Hate speech tests tech's core principles
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Several major tech firms are reevaluating their core value of openness as they clamp down on white supremacist rhetoric on their platforms. After protests turned violent in Charlottesville, companies are taking a harder line against hateful content than they have in the past.
Why it matters: The tech industry's vision has been to create open, neutral platforms that allow all viewpoints. Every time it filters content or restricts users' access, it has to balance that goal with concerns about hate speech that could lead to violence. This week's events have caused many companies to recalibrate that balance. Many are still grappling with where to draw the line between free speech and dangerous extremism.
Not all companies took action right away. The growing outcry over the Charlottesville violence led to several major platforms taking a stand in the days following. Some on the left argue that Facebook, for example, didn't act quickly enough.
- Sunday: GoDaddy dropped white supremacist site The Daily Stormer from its domain registration system.
- Monday: The Daily Stormer registered its domain with Google, which quickly severed the relationship. Recode reported that Facebook had removed a white nationalist group on the site. Airbnb CEO Brian Chesky said that the company "will continue to stand for acceptance and we will continue to do all we can to enforce our community commitment;" the company had already banned users who were planning on attending the Charlottesville event.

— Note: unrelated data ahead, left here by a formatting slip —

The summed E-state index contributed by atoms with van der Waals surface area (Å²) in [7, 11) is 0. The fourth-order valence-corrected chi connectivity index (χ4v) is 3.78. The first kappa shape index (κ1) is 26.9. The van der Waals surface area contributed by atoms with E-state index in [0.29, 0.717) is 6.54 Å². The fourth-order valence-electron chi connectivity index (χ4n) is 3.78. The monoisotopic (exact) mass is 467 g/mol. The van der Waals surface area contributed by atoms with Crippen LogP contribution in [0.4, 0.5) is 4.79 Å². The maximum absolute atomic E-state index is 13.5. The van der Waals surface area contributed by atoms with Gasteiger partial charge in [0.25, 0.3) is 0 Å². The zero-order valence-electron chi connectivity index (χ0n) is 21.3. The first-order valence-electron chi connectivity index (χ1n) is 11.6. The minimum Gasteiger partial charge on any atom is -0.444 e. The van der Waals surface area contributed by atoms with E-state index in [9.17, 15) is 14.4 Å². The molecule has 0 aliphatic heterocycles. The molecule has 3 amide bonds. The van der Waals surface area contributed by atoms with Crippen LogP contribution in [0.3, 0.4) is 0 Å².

- Tuesday: PayPal said it would "as we consistently have in the past – limit or end customer relationships and prohibit the use of our services by those that meet the thresholds of violating" its acceptable use policy. It has reportedly stopped working with some white nationalist websites.
- Wednesday: Facebook announced the removal of a white nationalist's account five days after the attacks. Cloudflare ended its relationship with The Daily Stormer while Twitter appeared to suspend its accounts. Spotify removed music by white supremacist bands. Apple Pay stopped letting certain white supremacist sites sell items using its product. Squarespace removed some sites from its service in "light of recent events."
The dilemma: Where do companies draw the line? Cloudflare CEO Matthew Prince was candid about this in an internal email published by Gizmodo on Wednesday evening:
"It's important that what we did today not set a precedent. The right answer is for us to be consistently content neutral. But we need to have a conversation about who and how the content online is controlled. We couldn't have that conversation while the Daily Stormer site was using us. Now, hopefully, we can."
In a Facebook post Wednesday, Mark Zuckerberg, too, made clear the company has to be careful in how it deals with hate speech: "Debate is part of a healthy society," he said. "But when someone tries to silence others or attacks them based on who they are or what they believe, that hurts us all and is unacceptable."
Our thought bubble: Tech companies have always been wary of getting too involved in the process of vetting the content they host. The events since Sunday show the limits of that thinking as their platforms become more pervasive.